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The Covenant of the League of Nations

Gillian Ridgley

Abstract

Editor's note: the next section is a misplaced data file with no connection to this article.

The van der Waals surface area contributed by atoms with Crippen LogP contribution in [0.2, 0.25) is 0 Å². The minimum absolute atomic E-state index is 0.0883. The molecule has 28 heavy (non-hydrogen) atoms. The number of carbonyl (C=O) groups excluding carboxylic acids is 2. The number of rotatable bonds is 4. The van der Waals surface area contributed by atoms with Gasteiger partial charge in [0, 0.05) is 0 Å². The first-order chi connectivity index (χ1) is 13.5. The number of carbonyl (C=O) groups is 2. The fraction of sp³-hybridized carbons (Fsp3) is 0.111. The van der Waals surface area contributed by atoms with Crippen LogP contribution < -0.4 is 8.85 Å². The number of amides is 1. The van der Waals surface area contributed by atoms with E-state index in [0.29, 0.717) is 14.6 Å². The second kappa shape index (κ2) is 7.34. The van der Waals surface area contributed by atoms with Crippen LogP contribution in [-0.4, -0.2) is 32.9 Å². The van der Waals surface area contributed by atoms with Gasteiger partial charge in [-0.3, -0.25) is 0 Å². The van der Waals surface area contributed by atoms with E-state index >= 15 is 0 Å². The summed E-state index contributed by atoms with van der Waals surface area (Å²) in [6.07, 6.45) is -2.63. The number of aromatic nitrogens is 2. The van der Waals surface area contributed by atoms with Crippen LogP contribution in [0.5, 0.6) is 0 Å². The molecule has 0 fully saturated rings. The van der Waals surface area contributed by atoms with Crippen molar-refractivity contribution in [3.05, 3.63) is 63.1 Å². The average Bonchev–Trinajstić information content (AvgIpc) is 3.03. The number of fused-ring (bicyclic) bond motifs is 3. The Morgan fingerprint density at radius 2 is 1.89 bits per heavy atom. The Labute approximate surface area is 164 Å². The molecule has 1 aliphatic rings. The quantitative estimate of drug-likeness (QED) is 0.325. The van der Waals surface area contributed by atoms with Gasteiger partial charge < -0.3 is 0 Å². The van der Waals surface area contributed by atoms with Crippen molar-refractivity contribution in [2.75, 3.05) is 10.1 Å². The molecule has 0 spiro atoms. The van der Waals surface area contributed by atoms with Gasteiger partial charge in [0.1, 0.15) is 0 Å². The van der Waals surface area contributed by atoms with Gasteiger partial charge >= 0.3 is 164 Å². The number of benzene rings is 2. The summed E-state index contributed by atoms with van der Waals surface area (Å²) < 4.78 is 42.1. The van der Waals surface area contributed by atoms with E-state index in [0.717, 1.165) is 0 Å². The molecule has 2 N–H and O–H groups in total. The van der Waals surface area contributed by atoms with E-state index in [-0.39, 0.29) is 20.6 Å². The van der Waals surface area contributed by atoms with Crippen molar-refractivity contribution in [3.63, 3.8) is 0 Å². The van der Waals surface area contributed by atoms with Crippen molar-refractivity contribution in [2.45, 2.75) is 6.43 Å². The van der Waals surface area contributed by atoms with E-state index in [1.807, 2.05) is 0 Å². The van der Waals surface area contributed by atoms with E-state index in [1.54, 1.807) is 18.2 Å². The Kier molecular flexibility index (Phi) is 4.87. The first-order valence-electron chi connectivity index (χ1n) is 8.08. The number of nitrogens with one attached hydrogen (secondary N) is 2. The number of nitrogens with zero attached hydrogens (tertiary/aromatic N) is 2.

1995 saw the fiftieth anniversary celebrations of the founding of the United Nations. Those in attendance had much with which to congratulate themselves: despite the inevitable controversies, the successes of the United Nations, and particularly those of its humanitarian agencies, represented a significant improvement on the work of its predecessor, the League of Nations, which began by being disowned by the American Senate and ended after a world war it had been unable to prevent. The UN Charter, formulated in the autumn of 1944, represented, in part, an attempt to avoid these and other mistakes of the past. Adopted and signed by the representatives of fifty states gathered together at the United Nations Conference on International Organization in April 1945, by 1992 it had been signed by 179 nations.

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